As Gregory Bateson wrote: “Creative thought must always contain a random component. The exploratory process—the endless trial and error of mental progress—can achieve the new only by embarking upon pathways randomly presented, some of which when tried are somehow selected for survival.” Elsewhere, Bateson is reported to have said to his secretary: “I am going to build a church some day. It will have a holy of holies and a holy of holy of holies, and in that ultimate box will be a random number table.” And the search for productive forms of randomness has been one of the most absorbing parts of my writing life over the last ten years. I’ve written at length here about how I’ve tried most of the usual suspects, like Brian Eno’s Oblique Strategies, and how the most useful repository of random connections I’ve found has been Ted Hughes’s anthology A Choice of Shakespeare’s Verse, which helpfully provides more than two hundred numbered quotations that I pick out of a virtual hat whenever I’m trying to crack a creative problem. I’ve also dabbled with methods associated with divination, which, as a sources of symbols for inspiring unexpected trains of thought, can be genuinely valuable tools. As I once wrote about the tarot:

It’s really a portable machine for generating patterns…It results in a temporary structure—in the form of the cards spread across the table—that can be scrutinized from various angles. At its best, it’s an externalization or extension of your own thoughts: instead of confronting the problem entirely in your own head, you’re putting a version of it down where you can see it, examine it, or even walk away from it.

The Tarot of Marseilles

But there’s one obvious resource that I’ve never been able to use to my own satisfaction: the I Ching. I’ve always been a little surprised by this, since it’s probably the most famous of all oracular texts. I’ve toyed with various translations, notably the Richard Wilhelm edition, and I had a reasonable amount of success with The Portable Dragon by R.G.H. Siu, which pairs the original hexagrams with illuminating quotations from both eastern and western sources. But the results have always left me cold, and it’s taken me a long time to figure out why. I found a helpful clue in a discussion of the subject in Joseph Needham’s Science and Civilisation in China, the legendary seven-volume masterpiece that I was recently delighted to find is available for download at Monoskop. In his section on the I Ching, which he thinks had a negative influence on the history of thought in China, Needham writes:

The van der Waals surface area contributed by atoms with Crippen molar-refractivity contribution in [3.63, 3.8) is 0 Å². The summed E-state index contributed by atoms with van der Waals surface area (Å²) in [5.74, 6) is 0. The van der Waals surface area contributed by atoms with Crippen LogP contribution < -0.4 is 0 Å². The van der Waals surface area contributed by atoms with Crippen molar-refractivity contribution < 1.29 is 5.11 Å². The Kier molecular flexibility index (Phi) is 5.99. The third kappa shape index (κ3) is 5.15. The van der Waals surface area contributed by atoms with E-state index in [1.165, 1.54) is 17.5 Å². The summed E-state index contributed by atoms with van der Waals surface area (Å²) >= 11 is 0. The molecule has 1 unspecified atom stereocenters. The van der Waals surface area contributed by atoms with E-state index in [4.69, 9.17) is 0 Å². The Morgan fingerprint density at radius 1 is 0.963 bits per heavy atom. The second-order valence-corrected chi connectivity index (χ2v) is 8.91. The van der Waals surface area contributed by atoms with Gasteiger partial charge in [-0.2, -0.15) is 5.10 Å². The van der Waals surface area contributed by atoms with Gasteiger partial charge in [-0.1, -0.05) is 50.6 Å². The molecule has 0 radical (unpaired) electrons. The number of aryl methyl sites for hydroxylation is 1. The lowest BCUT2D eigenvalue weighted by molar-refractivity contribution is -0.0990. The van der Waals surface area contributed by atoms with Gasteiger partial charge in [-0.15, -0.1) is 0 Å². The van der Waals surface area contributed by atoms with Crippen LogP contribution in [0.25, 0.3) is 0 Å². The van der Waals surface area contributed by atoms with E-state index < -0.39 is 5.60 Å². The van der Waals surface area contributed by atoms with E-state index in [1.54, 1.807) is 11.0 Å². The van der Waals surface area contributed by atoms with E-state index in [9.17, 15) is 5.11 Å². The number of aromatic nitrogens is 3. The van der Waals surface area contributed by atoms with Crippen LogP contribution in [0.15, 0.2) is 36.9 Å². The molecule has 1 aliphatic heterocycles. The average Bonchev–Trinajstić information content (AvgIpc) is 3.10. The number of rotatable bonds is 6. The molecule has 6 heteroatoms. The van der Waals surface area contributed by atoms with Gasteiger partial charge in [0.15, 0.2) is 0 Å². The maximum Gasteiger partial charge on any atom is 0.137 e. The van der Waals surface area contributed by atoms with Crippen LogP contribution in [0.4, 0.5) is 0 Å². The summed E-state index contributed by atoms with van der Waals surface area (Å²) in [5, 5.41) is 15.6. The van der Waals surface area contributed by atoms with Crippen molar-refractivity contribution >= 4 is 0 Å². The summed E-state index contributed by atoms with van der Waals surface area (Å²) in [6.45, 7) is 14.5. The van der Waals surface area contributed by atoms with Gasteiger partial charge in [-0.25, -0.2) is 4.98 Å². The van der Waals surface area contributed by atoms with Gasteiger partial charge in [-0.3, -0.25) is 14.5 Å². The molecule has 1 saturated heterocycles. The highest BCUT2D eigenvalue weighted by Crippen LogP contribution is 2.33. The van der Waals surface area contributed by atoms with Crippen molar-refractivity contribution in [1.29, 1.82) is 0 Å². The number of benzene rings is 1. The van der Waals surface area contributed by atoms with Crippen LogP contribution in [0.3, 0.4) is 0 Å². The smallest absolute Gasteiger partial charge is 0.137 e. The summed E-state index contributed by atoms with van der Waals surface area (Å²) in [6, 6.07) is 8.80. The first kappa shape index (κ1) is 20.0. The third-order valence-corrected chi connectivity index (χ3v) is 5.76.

The elaborated symbolic system of the Book of Changes was almost from the start a mischievous handicap. It tempted those who were interested in Nature to rest in explanations which were no explanations at all. The Book of Changes was a system for pigeon-holing novelty and then doing nothing more about it. Its universal system of symbolism constituted a stupendous filing-system. It led to a stylization of concepts almost analogous to the stylizations which have in some ages occurred in art forms, and which finally prevented painters from looking at Nature at all.

And I think he’s onto something. The I Ching has a way of closing off pathways of thought—unlike the tarot, which opens them up—because it’s almost too comprehensive and organized. The tarot is a mess, but in the best possible way: the patterns it generates are necessarily incomplete, and they require a secondary act of consolidation in the user’s brain. The I Ching feels more like a card catalog. (Needham shrewdly compares it to the bureaucratic organization of much of classical Chinese society, and says: “The Book of Changes might almost be said to have constituted an organization for ‘routing ideas through the right channels to the right departments.'”) And after trying valiantly for years to incorporate it into my writing routine, I set it aside: it seemed to have some of the same freezing effect on my work that Needham identifies in Chinese culture as a whole. This is all very subjective, of course, and it clearly doesn’t apply to everyone: the I Ching played an important role in the careers of such artists as John Cage and Philip K. Dick, and I wouldn’t discourage any writer from at least trying it out. But when I relinquished it at last, it was with something like relief. The central principle of the I Ching is resonance, but for whatever reason, it just never resonated with me. And if a tool doesn’t work, it has to be put away. Because the search for randomness is too important to be left to chance.